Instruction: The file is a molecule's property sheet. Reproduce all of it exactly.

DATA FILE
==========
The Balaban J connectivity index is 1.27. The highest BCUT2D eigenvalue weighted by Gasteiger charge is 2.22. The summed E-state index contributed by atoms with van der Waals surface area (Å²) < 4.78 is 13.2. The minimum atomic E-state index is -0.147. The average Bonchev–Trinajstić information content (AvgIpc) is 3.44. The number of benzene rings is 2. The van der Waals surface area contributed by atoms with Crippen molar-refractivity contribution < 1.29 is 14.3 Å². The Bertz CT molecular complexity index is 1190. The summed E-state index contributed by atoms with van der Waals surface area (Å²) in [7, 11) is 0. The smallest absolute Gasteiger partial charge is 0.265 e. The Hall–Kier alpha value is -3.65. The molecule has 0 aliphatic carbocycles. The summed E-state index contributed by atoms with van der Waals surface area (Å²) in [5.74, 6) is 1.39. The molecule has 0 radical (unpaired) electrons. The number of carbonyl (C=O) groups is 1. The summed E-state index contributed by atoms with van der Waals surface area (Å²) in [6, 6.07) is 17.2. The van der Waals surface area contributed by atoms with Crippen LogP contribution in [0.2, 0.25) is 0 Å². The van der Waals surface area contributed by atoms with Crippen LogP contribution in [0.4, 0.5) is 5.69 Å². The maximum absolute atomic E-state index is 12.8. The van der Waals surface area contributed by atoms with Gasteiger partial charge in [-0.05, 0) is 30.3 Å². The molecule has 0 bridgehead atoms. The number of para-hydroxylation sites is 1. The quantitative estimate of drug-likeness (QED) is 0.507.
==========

The Balaban J connectivity index is 1.27. The highest BCUT2D eigenvalue weighted by Gasteiger charge is 2.22. The summed E-state index contributed by atoms with van der Waals surface area (Å²) < 4.78 is 13.2. The minimum atomic E-state index is -0.147. The average Bonchev–Trinajstić information content (AvgIpc) is 3.44. The number of benzene rings is 2. The van der Waals surface area contributed by atoms with Crippen molar-refractivity contribution < 1.29 is 14.3 Å². The Bertz CT molecular complexity index is 1190. The summed E-state index contributed by atoms with van der Waals surface area (Å²) in [7, 11) is 0. The smallest absolute Gasteiger partial charge is 0.265 e. The Hall–Kier alpha value is -3.65. The molecule has 0 aliphatic carbocycles. The summed E-state index contributed by atoms with van der Waals surface area (Å²) in [5.74, 6) is 1.39. The molecule has 0 radical (unpaired) electrons. The number of carbonyl (C=O) groups is 1. The summed E-state index contributed by atoms with van der Waals surface area (Å²) in [6, 6.07) is 17.2. The van der Waals surface area contributed by atoms with Crippen LogP contribution in [0.2, 0.25) is 0 Å². The van der Waals surface area contributed by atoms with Crippen LogP contribution in [0.4, 0.5) is 5.69 Å². The maximum absolute atomic E-state index is 12.8. The van der Waals surface area contributed by atoms with Gasteiger partial charge in [-0.05, 0) is 30.3 Å². The molecule has 0 bridgehead atoms. The number of para-hydroxylation sites is 1. The quantitative estimate of drug-likeness (QED) is 0.507.